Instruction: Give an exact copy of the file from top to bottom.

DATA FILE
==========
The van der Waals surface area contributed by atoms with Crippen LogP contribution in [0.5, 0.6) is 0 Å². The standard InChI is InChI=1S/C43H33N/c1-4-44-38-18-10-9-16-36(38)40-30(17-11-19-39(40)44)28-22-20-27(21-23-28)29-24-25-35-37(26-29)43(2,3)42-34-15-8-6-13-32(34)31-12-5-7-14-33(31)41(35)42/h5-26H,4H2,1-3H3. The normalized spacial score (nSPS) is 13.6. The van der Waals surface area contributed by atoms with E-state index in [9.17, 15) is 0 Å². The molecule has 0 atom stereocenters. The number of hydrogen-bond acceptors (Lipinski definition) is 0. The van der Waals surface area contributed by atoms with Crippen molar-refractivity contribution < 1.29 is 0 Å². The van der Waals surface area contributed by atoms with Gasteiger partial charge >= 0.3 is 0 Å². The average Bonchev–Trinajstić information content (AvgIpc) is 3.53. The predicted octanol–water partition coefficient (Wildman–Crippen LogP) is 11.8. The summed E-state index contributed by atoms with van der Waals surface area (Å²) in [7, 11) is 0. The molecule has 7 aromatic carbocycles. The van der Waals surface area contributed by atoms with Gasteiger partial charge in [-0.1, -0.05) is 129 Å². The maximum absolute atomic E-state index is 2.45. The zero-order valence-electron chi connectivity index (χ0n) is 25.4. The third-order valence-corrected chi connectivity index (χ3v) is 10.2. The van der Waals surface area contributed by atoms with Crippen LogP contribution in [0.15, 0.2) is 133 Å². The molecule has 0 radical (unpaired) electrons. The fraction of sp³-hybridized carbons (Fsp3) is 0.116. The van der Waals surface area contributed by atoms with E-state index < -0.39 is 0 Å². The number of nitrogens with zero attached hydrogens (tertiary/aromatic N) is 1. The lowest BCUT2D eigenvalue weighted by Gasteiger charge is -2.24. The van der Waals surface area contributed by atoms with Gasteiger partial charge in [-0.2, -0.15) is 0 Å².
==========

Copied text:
The van der Waals surface area contributed by atoms with Crippen LogP contribution in [0.5, 0.6) is 0 Å². The standard InChI is InChI=1S/C43H33N/c1-4-44-38-18-10-9-16-36(38)40-30(17-11-19-39(40)44)28-22-20-27(21-23-28)29-24-25-35-37(26-29)43(2,3)42-34-15-8-6-13-32(34)31-12-5-7-14-33(31)41(35)42/h5-26H,4H2,1-3H3. The normalized spacial score (nSPS) is 13.6. The van der Waals surface area contributed by atoms with E-state index in [9.17, 15) is 0 Å². The molecule has 0 atom stereocenters. The number of hydrogen-bond acceptors (Lipinski definition) is 0. The van der Waals surface area contributed by atoms with Crippen molar-refractivity contribution < 1.29 is 0 Å². The van der Waals surface area contributed by atoms with Gasteiger partial charge >= 0.3 is 0 Å². The average Bonchev–Trinajstić information content (AvgIpc) is 3.53. The predicted octanol–water partition coefficient (Wildman–Crippen LogP) is 11.8. The summed E-state index contributed by atoms with van der Waals surface area (Å²) in [7, 11) is 0. The molecule has 7 aromatic carbocycles. The van der Waals surface area contributed by atoms with Gasteiger partial charge in [-0.1, -0.05) is 129 Å². The maximum absolute atomic E-state index is 2.45. The zero-order valence-electron chi connectivity index (χ0n) is 25.4. The third-order valence-corrected chi connectivity index (χ3v) is 10.2. The van der Waals surface area contributed by atoms with Crippen LogP contribution in [0.15, 0.2) is 133 Å². The molecule has 0 radical (unpaired) electrons. The fraction of sp³-hybridized carbons (Fsp3) is 0.116. The van der Waals surface area contributed by atoms with E-state index < -0.39 is 0 Å². The number of nitrogens with zero attached hydrogens (tertiary/aromatic N) is 1. The lowest BCUT2D eigenvalue weighted by Gasteiger charge is -2.24. The van der Waals surface area contributed by atoms with Gasteiger partial charge in [-0.2, -0.15) is 0 Å².